Londonderry or "Derry", as it's commonly known, has a history that's rich, a present that's easygoing and familiar, and an overall "heart of the Irish" vibe that Northern Ireland is so well known for. Its political history is close to the surface and memorialized through its public spaces, art, and even architecture. But its people, cuisine, and natural beauty will take you back to a simpler time.
The Northern Ireland conflict is detailed in the city's political murals, museums, artist works, city walls, and various other monuments.
The beautiful Craigavon Bridge and the more recently constructed Foyle Bridge allow travelers to keep connected to both sides of the city.
Guildhall Square is a piece of historical architecture, true to the Irish culture and aesthetic. Today, the Hall is the main site of a local market that Derry citizens set up.
Enjoy fresh seafood, traditional pub fare, amazing grilled meats, and even a take on Mexican and Thai food.
Take a day trip from Derry to Grianan of Aileach, a stone fort that affords visitors stunning views of Derry, Lough Foyle, and Lough Swilly.
The best time to go to Derry is the summer months during June, July, and August. September can also be good. Temperatures during the summer average 73.
The City of Derry Airport (LDY) is where domestic flights land. International flights land at Dublin Airport or Belfast International Airport. Taxi fare from the City of Derry Airport to the city center is £12.
Translink's Northern Ireland Railways is the service commuters use for trains into Derry. A single adult fare depends on point of origin. From Belfast, for example, it's £20.60.
Getting in from Dublin to Derry is a northern drive using the N2 and A5 highways. The journey takes about three hours.
There are a number of services provided by Translink that connect to cities like Dublin and Belfast. These include local bus services, express coaches, and rail services. Standard adult fare for an express coach, one way, is £18.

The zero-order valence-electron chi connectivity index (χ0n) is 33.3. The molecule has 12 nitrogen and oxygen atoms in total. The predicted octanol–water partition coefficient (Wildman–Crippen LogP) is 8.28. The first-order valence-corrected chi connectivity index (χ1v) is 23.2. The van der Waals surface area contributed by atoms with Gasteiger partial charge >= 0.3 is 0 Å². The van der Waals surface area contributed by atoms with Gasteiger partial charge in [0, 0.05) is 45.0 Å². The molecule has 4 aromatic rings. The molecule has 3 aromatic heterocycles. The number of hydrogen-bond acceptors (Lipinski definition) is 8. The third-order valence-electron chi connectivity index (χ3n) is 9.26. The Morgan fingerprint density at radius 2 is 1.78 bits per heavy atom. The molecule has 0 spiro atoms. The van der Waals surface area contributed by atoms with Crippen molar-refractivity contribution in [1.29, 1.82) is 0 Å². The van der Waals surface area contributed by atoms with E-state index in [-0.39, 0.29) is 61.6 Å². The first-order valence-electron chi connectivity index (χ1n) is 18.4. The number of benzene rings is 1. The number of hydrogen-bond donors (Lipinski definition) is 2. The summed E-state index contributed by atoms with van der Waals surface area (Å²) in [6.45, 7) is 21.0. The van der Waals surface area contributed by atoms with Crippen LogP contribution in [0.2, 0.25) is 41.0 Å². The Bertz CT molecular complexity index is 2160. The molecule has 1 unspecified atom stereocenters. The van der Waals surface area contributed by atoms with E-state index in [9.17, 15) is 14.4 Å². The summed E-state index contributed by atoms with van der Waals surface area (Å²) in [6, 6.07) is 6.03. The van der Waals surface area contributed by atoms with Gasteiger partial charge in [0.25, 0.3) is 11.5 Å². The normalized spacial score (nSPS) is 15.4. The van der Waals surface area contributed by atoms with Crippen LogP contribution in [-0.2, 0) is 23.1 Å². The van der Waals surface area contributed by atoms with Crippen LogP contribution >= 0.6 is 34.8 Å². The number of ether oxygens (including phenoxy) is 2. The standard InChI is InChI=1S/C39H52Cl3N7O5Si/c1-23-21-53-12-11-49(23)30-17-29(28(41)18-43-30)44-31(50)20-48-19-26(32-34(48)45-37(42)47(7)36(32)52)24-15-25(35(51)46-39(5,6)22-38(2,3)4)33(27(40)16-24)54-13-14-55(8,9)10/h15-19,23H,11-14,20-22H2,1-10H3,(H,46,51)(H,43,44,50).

A former country-house-turned-hotel, Beech Hill Country House Hotel's claim to fame is that Bill and Hillary Clinton stayed during their visit. If you're looking for something inexpensive but still centrally located, check into the Travelodge Derry Hotel. Budget travelers will love the Derry City Independent Hostel.
The Cityside - here is where most of the city converges for good eats, small shops, and the local markets at The Guildhall.
Bogside - close to the city center and city walls, Bogside is home to many political murals and monuments that pay homage to the conflict in Northern Ireland.
The Waterside - on the east side of the banks of the River Foyle lies this tight-knit community, with mostly residential areas.
Derry is connected by buses from the main terminal on Foyle Street. Fares are £1.55 for a single ticket. A monthly pass costs £34.
You can rent taxis in the city at a flat rate of £1.24. The per mile charge after that is £8.18. But the city is well connected enough that the average trip will cost you about £3.
Companies like Ford of Londonderry and Enterprise are popular choices for rentals. Fares start at £45 per day for an economy four-seater.
Foyleside and Richmond Centre are your main haunts for shopping, as well as typically UK brands like Marks & Spencer and Dunnes Stores. Lovers of local markets converge at Guildhall Square.
A quart of milk costs around £0.88 and a dozen eggs costs approximately £2.
What about dinner in an old boathouse? Quaywest Restaurant serves up fresh food by the riverside: homemade fish cakes meets Indian chicken skewers and 6oz steak burgers. Two can dine comfortably for £30.